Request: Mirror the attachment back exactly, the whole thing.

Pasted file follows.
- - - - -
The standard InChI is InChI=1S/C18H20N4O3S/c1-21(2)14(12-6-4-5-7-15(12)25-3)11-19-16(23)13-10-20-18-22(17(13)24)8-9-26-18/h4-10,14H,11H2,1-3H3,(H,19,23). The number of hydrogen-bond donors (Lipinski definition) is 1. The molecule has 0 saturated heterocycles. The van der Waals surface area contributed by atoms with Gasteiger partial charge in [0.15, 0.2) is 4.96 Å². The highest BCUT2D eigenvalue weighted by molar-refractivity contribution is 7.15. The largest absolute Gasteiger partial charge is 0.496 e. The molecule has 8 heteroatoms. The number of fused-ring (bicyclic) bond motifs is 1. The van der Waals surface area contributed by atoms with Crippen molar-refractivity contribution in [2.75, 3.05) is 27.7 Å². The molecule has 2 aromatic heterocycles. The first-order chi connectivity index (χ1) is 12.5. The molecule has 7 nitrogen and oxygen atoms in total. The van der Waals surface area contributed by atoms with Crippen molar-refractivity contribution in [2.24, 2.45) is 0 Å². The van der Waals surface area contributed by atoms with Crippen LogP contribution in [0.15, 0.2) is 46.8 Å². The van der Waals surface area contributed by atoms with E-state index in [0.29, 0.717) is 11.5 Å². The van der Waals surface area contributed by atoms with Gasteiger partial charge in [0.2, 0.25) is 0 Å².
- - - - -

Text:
The standard InChI is InChI=1S/C18H20N4O3S/c1-21(2)14(12-6-4-5-7-15(12)25-3)11-19-16(23)13-10-20-18-22(17(13)24)8-9-26-18/h4-10,14H,11H2,1-3H3,(H,19,23). The number of hydrogen-bond donors (Lipinski definition) is 1. The molecule has 0 saturated heterocycles. The van der Waals surface area contributed by atoms with Gasteiger partial charge in [0.15, 0.2) is 4.96 Å². The highest BCUT2D eigenvalue weighted by molar-refractivity contribution is 7.15. The largest absolute Gasteiger partial charge is 0.496 e. The molecule has 8 heteroatoms. The number of fused-ring (bicyclic) bond motifs is 1. The van der Waals surface area contributed by atoms with Crippen molar-refractivity contribution in [2.75, 3.05) is 27.7 Å². The molecule has 2 aromatic heterocycles. The first-order chi connectivity index (χ1) is 12.5. The molecule has 7 nitrogen and oxygen atoms in total. The van der Waals surface area contributed by atoms with Crippen molar-refractivity contribution in [2.24, 2.45) is 0 Å². The van der Waals surface area contributed by atoms with Crippen LogP contribution in [0.15, 0.2) is 46.8 Å². The van der Waals surface area contributed by atoms with E-state index in [0.29, 0.717) is 11.5 Å². The van der Waals surface area contributed by atoms with Gasteiger partial charge in [0.2, 0.25) is 0 Å².